“The learned Lord Chief Justice, in reading section 60(2) of the Act of 1959 considered the words “And the court would have power on convicting him of that offence, to make an order under subsection (1) above” to be simply identifying the relevant power. He did not read the subsection as being only applicable in circumstances where the magistrates would, in a case such as we have at present, pursuant to the election of the accused, be proceeding to a summary trial.”
The principle established is that the powers under section 37 can be exercised whether or not a defendant is capable of electing.
While the statutory framework suggests that expert medical evidence should be obtained following a fact-finding hearing, that does not mean no medical evidence is needed until that point. In fact, precisely the opposite is true. Where the issue of fitness is raised, the court need not move immediately to a fact-finding hearing. Before a court adopts the somewhat drastic s.37 measure, it must consider up-to-date medical evidence and hear submissions on the appropriate way of handling the case. If care in the community is a course of action supported by mental health services, then detention in hospital will often be undesirable and a s.37 process need not be pursued at all.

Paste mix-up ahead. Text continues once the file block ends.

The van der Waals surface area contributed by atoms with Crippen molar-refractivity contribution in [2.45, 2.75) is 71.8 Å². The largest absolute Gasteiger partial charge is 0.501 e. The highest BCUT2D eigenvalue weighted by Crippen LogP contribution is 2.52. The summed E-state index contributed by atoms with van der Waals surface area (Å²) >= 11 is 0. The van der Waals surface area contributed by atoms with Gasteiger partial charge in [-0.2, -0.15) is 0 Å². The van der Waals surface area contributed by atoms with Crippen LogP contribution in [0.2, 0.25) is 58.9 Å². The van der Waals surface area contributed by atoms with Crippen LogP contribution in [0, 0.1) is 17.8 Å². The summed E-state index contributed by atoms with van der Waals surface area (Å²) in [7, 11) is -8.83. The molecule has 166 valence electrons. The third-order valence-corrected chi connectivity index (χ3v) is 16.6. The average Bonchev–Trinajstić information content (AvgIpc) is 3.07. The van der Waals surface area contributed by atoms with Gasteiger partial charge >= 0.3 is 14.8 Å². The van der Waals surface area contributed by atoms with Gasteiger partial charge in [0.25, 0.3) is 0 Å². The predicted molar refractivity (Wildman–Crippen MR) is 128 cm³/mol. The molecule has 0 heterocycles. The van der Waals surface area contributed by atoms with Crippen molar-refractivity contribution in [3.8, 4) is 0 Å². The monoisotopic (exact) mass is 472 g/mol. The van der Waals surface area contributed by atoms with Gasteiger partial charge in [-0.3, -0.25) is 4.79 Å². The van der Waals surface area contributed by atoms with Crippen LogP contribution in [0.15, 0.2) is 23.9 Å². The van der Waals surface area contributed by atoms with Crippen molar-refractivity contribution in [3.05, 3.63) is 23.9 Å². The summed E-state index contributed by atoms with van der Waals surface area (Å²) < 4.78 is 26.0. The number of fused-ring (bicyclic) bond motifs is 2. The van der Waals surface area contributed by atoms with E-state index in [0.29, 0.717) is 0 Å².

The principles of summary justice cannot be allowed to prevail over and above the interests of mentally unwell defendants and adjournments should be sought where needed, with support of the helpful case law below, particularly where time is needed to establish the appropriate disposal.
In Blouet v Bath & Wansdyke Magistrates’ Court  EWHC 759 (Admin) Goldring J stated that:
“The approach which the district judge should follow is this. First, there should be up-to-date —and I emphasise the words ‘up-to-date’— medical evidence before him. If there is a possibility of a s.37(3) order being made, he will then try the issue in accordance with s.11(1) of the  Act. If thereafter there arises the obligation to adjourn for further reports then that is what must happen.”
In R (Surat Singh) v Stratford Magistrates’ Court  EWHC 1582 (Admin)  1 W.L.R. 3119 (paragraph 39-42), Hughes LJ stated:
“I am also satisfied that the magistrates’ court has the power, in an appropriate case, to try the issue of insanity and pronounce its conclusion upon it, without convicting or acquitting the defendant, provided that the conditions for making a hospital or guardianship order under section 37(3) are met. Equally, however, if satisfied that there is no purpose in resolving the issue of insanity, and if a section 37(3) order is going to be made, the court can deal with the case without trying that issue.